Laws based on inaccuracies lead to lifetime of shame for those who offended as juveniles

By Kristan N. Russell and Shawn C. Marsh . . . Few crimes stimulate such visceral reactions and deep-seated fears as sexual offenses. Accordingly, societal responses to sexual offending such as registration and notification laws tend to be quite punitive and highly stigmatizing for the offender. Yet these social control practices are widely considered by the public to be essential for community safety.

However, given lessons learned about the linkages between moral panic and legislation in other justice contexts (e.g., juvenile “superpredators” and waiver/transfer laws), we question the degree to which public perceptions about the characteristics of persons who commit sexual offenses are accurate — particularly of juveniles who commit these types of offenses.

Specifically, we ask: If public sentiment drives public policy in a democracy, how accurate is the information they are basing their perceptions/attitudes on that ultimately frame legal responses to these juveniles? We propose here that the larger societal understanding of and reaction to youth who have committed a sexual offense has been disproportionately severe in comparison to the risk posed by these youth and what we understand about youth development and resiliency. 

Our findings from a pilot study exploring public perceptions of these youth suggest practice and policy reform efforts should continue to incorporate a substantial public education and prevention component.

Over 200,000 individuals on a sexual offense registry are there as a result of sexual offenses they committed as a youth. Many of these registrants have been incarcerated or placed on probation due to their offense and are trying to re-enter and function successfully in society. Registration requirements often include limitations on where one can live, restrictions on computer and internet access, participation in mandatory treatment and following various reporting and notification procedures (e.g., local law enforcement, neighbors).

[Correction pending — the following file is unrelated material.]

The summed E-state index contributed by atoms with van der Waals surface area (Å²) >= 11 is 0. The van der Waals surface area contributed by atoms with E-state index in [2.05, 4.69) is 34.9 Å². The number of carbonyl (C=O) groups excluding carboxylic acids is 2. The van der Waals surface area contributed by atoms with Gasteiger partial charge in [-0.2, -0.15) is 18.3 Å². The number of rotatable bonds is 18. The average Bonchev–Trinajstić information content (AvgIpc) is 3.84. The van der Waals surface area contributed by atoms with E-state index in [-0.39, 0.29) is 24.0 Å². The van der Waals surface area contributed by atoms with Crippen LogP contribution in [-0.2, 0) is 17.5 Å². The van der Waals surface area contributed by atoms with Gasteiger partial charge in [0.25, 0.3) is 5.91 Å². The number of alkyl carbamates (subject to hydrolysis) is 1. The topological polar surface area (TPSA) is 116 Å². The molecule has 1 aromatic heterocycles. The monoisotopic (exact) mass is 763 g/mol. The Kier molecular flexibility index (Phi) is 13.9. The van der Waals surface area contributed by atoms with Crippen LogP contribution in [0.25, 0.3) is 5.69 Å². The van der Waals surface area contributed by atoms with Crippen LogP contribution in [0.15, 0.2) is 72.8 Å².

While these responses are often presented in the spirit of accountability and community safety, they have a substantial stigmatizing effect and potentially disrupt protective factors (e.g., introducing challenges to securing employment). These collateral consequences have been a major focus of research and efforts to reform and better design responses to this category of offense.

Youth tend to follow adolescent-limited sexual offending trajectories, meaning they no longer offend with little or even no intervention as they age and mature into adulthood. Longitudinal research concerning this population demonstrates that around 5% or less commit another sexual offense and juvenile offending is not predictive of adult offending. Further, paraphilia (e.g., highly deviant and persistent sexual attraction to very young children) is rare in juveniles.

Read the remainder of the piece here at Juvenile Justice Information Exchange.

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    • #79717 Reply

      Joshua Novak

      I too was arrested and charged as an adult for a sexual offense committed when I was 13 years old…. I was placed on Pennsylvania Megan’s law as a Sexually Violent Predator, thus being subject to lifetime registration, lifetime counseling, and active Community Notification…. I was also only charged with a Criminal Attempt Sexual Offense…. I was on the registry for 8 years, and in 2019, a new law in Pennsylvania removed me from the registry, so I can relate to this post…. what I did as a young child, phased out when I grew into an adult…. I know morals and limitations…. I would never assault or offend a person sexually this day in age…. and children never made me feel sexually aroused… Children should not be placed on the registry, its it’s pointless….

    • #79804 Reply


      “…If public sentiment drives public policy in a democracy…”

      I don’t recall ever voting for individual laws. Rather I’ve voted for representatives to vote for me.